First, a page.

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Author Topic: In The Kitchen  (Read 12320 times)

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Slimebeast

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on: 03:42:26 AM 07/22/14
Check the first reply to this story for an explanation of WTF.



I had been out of work for nearly a year. That was how long it took before I actually entertained the idea of taking my weird cousin up on her offer.

"Kitchens," she whispered in my ear at the bi-annual family picnic, "That's where everything is right now. Call me sometime and we'll talk it over."

To be honest, I suspected she was coming onto me. She was half in the bag at that point, and there was an incident when we were about seven years old that had always made me uncomfortable around her.

Still, when you're playing hide 'n seek with the landlord and only have ketchup sandwiches for fuel, you become a bit less picky when it comes to job prospects.

Some lingering doubt still haunted me when I met her at the diner.

"I'm so glad to hear from you," she had chirped over the phone, "When you see what we have to offer, I know you'll want in."

Now, she wasn't ugly by any means. Not a looker, but not hideous. The main thing that disturbed me... other than the fact we were related by blood... was her personality.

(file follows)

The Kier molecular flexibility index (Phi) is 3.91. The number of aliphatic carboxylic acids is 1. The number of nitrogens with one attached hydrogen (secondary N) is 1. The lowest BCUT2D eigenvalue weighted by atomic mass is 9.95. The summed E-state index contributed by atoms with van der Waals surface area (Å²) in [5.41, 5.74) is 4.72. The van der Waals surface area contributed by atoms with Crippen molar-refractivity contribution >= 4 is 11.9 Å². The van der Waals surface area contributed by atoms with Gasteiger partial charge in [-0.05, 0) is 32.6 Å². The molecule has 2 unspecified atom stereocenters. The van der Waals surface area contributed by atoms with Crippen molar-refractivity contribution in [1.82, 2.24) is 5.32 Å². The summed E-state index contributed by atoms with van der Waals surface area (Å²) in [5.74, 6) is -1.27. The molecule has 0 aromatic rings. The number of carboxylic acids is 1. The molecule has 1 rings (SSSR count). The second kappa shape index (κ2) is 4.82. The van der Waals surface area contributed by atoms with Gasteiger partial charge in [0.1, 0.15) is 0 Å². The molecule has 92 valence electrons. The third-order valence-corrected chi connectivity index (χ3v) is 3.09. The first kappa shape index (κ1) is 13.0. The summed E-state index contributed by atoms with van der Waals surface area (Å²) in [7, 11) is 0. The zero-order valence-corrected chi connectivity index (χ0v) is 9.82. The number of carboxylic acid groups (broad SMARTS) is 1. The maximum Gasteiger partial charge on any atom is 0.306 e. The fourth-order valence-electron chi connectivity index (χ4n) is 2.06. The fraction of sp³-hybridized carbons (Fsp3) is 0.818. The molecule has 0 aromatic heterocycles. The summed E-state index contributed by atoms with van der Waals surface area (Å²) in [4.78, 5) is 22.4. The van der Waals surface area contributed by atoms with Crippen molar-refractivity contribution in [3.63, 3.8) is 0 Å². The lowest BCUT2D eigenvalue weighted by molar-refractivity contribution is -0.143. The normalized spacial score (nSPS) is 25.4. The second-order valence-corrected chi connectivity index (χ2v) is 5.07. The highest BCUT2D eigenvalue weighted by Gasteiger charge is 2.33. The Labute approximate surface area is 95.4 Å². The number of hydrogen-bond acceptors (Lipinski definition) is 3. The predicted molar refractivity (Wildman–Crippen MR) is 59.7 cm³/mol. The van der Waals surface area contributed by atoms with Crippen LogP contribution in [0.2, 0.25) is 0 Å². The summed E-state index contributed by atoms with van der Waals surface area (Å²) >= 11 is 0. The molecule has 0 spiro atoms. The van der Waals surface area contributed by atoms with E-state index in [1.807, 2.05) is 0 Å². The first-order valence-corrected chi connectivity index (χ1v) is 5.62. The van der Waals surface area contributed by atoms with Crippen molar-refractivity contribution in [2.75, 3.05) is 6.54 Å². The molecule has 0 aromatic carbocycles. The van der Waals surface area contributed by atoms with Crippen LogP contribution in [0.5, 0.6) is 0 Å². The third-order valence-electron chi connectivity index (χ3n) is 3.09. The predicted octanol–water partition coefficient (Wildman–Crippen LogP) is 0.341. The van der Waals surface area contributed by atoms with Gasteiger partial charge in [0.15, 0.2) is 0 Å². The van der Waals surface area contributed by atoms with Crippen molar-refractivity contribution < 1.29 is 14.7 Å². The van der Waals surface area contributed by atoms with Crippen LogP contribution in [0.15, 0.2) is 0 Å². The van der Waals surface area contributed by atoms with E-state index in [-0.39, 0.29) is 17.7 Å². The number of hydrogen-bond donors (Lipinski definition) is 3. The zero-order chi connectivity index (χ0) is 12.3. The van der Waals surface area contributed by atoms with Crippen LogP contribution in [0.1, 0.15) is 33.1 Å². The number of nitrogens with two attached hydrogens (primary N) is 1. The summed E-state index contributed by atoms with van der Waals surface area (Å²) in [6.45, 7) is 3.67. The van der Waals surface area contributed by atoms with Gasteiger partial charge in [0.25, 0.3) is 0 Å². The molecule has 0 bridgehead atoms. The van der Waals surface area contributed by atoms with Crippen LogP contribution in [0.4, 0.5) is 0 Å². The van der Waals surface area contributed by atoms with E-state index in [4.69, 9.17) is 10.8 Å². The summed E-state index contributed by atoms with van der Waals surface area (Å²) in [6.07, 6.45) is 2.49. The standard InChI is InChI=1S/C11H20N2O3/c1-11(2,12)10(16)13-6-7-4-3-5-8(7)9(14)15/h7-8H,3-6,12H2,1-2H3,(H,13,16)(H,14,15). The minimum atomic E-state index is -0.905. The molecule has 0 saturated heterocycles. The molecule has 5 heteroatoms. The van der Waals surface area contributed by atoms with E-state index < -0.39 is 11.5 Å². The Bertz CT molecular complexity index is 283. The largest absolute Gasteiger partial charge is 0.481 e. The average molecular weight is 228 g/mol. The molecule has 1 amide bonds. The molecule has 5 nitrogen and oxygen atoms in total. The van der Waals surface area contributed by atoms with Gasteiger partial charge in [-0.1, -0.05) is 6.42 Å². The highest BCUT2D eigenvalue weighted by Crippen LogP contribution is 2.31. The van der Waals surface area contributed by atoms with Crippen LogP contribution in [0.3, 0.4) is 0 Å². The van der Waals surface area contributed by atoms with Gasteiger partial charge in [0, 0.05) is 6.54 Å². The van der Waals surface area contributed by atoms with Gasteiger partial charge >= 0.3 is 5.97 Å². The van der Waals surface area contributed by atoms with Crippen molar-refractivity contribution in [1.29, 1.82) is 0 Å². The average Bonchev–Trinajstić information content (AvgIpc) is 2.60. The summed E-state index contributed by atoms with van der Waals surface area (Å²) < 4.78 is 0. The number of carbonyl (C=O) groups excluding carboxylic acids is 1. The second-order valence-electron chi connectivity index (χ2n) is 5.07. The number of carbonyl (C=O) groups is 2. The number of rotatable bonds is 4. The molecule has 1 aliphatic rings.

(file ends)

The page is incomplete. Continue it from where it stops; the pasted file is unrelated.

She was just... way too interested in kitchens.

I couldn't pinpoint the exact moment it started, but suffice to say that picnic was not the first time I'd heard about her vocation. In fact, it seemed to be all she ever talked about.

"Have you ordered, yet?" She asked as she swept into the restaurant. The brown leather coat and wide-brimmed hat stood out against the backdrop of other flannel-clad, blue-collar patrons.

"Oh, no... I, ah, already ate." I cleared my throat awkwardly and tried not to stare at her comically oversized tortoise shell glasses.

"So you want to be in Kitchens?" She sighed happily and slipped into the booth.

I wanted to say, "No, I'd just prefer not to starve in the street."

"Yup," I nodded, "Your work has always interested me."

The front door of the diner opened again, the small bell above ringing in a new customer. He was a tall, handsome man dressed in the same sort of leather coat and hat as the woman who preceded him.

"Here!" She snapped her fingers at the man, who cocked his head and obediently swaggered to the table.

"This is my associate, Barry." She gestured to the man and the two of us shook hands.

"Nice to meet you, I'm-" I started.

"Oh, your dear cousin here has told me all about you!" Barry chuckled as he slid in next to her.

Barry looked the two of us over, then scanned the table quickly.

"Have you ordered yet?"

"Not yet. The service here is a bit lacking." She looked to the counter and let out another sigh.

"Well," Barry smiled at her, "You just need to do a better job getting their attention."

"Dumb waiter." She snapped.

"Don't be lazy, Susan." He replied.

"They're taking us for granite." She shook her head, as serious as could be.